Incorporating faculty sense making in the implementation and modification of an instrument to measure social and cognitive engagement Conference

Ironside, AJ, Pitterson, NP, Brown, SA et al. (2017). Incorporating faculty sense making in the implementation and modification of an instrument to measure social and cognitive engagement . 2017-June

cited authors

  • Ironside, AJ; Pitterson, NP; Brown, SA; Fisher, KQ; Gestson, SL; Simmons, DR; Adesope, O


  • Background Over the last decade, numerous calls for change in the engineering curriculum and content delivery have been made. Following these recommendations, the field of engineering education saw research on the development and implementation of several learning innovation and instructional practices. However, while there has been extensive research examining barriers and affordances to the adoption of teaching practices and curriculum, much less work has been done on assessment instruments. In addition, research highlights there is generally resistance on the part of faculty members when it comes to adopting new practices. This resistance often stems from faculty feeling as though that their input was not solicited during the development of these innovations. Purpose As part of a larger study to develop an instrument that measures students' social and cognitive engagement with a course, this work seeks to explore the sensemaking processes faculty undertake when they choose to adapt and adopt the aforementioned instrument. In addition, we seek to investigate how engaging faculty in the process of developing and using the instrument impacts the overall ability of the instrument to meet the needs of current and future users. Method A group of engineering faculty at a pacific northwest institution participated in this study through interviews and survey implementation in their course. Data were collected through three interviews. First, faculty were interviewed to understand their motivation in using our survey and their perception of its benefits. A second interview followed, using the instrument items as a guide, to determine how faculty made sense of these items in relation to their course and their students. In a final interview, faculty were given the opportunity to select results they wished to view thereby eliminating questions from the dataset that they deemed outside of their needs or interests. Faculty were also asked what parts of the survey they would like changed and why. Results This study demonstrated how feedback from faculty, as it relates to the usability of the instrument and recommendations for improvement, impacted the evolution of the social and cognitive engagement instrument. In addition, this approach allowed for an understanding of how the adoption of the instrument emerged through faculty input. Conclusion Engaging faculty in the process of developing educational initiatives is an important aspect of fostering change. Most importantly, understanding faculty perspective can guide current and future development efforts of our instrument. Future research will investigate the role of the instrument and student data on teachers' decisions to modify their teaching practices.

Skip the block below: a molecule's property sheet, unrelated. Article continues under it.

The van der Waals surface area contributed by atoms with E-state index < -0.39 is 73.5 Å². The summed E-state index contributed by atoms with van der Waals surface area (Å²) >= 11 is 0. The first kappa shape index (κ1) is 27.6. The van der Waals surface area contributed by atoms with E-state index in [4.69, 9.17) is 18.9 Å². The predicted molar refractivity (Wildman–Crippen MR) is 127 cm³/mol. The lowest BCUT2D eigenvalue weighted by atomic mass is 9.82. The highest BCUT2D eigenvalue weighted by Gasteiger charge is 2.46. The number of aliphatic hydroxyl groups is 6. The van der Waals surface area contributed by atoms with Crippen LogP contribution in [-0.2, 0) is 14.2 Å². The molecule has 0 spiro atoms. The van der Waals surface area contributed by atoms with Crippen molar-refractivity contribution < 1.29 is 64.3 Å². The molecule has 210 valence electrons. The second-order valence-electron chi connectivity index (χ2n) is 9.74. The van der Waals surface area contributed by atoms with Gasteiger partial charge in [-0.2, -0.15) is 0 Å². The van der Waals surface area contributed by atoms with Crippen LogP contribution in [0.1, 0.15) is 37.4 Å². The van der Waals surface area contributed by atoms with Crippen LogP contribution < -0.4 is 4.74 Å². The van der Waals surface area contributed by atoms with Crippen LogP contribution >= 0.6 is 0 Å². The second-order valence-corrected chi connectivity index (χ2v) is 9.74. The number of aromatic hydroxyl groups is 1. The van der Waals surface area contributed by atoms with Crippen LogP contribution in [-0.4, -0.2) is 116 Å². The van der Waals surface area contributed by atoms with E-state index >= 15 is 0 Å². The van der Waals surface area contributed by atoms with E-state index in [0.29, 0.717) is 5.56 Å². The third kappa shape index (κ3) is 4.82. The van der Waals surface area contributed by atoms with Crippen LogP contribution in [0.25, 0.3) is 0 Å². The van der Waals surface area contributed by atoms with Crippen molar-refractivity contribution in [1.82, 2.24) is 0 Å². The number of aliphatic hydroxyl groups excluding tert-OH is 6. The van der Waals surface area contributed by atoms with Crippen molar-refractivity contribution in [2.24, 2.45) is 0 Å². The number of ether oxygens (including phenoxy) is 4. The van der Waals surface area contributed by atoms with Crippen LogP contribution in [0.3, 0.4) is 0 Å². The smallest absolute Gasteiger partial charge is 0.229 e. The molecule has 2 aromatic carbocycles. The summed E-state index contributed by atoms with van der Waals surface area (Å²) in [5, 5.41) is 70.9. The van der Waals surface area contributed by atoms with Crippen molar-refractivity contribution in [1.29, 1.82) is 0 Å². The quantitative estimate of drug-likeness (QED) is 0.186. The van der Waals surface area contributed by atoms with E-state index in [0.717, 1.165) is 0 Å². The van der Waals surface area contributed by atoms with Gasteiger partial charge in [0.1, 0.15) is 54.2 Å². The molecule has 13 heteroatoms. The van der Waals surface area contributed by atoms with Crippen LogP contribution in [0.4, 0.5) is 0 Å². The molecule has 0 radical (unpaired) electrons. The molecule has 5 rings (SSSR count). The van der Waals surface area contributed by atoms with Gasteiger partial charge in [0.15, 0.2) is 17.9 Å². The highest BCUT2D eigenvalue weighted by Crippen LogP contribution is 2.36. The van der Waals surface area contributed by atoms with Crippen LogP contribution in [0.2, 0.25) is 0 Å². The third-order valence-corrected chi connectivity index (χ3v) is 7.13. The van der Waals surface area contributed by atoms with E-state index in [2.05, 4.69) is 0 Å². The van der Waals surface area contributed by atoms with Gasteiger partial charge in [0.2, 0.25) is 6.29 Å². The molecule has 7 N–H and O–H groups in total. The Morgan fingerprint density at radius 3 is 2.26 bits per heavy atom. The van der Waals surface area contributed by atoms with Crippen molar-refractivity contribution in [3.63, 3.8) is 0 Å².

publication date

  • June 24, 2017


  • 2017-June